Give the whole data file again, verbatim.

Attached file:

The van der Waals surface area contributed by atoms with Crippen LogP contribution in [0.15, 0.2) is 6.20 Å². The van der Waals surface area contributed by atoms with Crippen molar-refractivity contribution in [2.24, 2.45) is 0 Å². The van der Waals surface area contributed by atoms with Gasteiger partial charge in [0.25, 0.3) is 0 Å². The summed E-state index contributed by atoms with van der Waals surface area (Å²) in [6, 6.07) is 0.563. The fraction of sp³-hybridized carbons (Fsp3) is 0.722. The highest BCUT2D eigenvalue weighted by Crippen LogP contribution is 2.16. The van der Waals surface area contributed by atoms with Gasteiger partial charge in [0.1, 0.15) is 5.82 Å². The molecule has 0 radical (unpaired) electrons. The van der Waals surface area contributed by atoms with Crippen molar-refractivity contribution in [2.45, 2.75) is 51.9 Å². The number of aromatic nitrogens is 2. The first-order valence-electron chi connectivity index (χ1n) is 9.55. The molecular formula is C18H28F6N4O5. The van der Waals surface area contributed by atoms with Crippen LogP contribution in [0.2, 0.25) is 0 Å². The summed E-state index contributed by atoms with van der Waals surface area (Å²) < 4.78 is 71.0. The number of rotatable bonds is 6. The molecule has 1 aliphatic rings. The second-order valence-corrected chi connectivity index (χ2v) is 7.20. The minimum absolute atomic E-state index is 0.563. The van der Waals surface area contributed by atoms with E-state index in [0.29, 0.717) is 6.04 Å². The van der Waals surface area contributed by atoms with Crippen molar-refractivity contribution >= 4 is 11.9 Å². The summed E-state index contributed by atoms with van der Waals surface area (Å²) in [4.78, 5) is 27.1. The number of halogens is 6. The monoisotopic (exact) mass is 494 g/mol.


The van der Waals surface area contributed by atoms with Crippen LogP contribution in [0.15, 0.2) is 6.20 Å². The van der Waals surface area contributed by atoms with Crippen molar-refractivity contribution in [2.24, 2.45) is 0 Å². The van der Waals surface area contributed by atoms with Gasteiger partial charge in [0.25, 0.3) is 0 Å². The summed E-state index contributed by atoms with van der Waals surface area (Å²) in [6, 6.07) is 0.563. The fraction of sp³-hybridized carbons (Fsp3) is 0.722. The highest BCUT2D eigenvalue weighted by Crippen LogP contribution is 2.16. The van der Waals surface area contributed by atoms with Gasteiger partial charge in [0.1, 0.15) is 5.82 Å². The molecule has 0 radical (unpaired) electrons. The van der Waals surface area contributed by atoms with Crippen molar-refractivity contribution in [2.45, 2.75) is 51.9 Å². The number of aromatic nitrogens is 2. The first-order valence-electron chi connectivity index (χ1n) is 9.55. The molecular formula is C18H28F6N4O5. The van der Waals surface area contributed by atoms with Crippen LogP contribution in [0.2, 0.25) is 0 Å². The summed E-state index contributed by atoms with van der Waals surface area (Å²) < 4.78 is 71.0. The number of rotatable bonds is 6. The molecule has 1 aliphatic rings. The second-order valence-corrected chi connectivity index (χ2v) is 7.20. The minimum absolute atomic E-state index is 0.563. The van der Waals surface area contributed by atoms with E-state index in [0.29, 0.717) is 6.04 Å². The van der Waals surface area contributed by atoms with Crippen molar-refractivity contribution >= 4 is 11.9 Å². The summed E-state index contributed by atoms with van der Waals surface area (Å²) in [4.78, 5) is 27.1. The number of halogens is 6. The monoisotopic (exact) mass is 494 g/mol.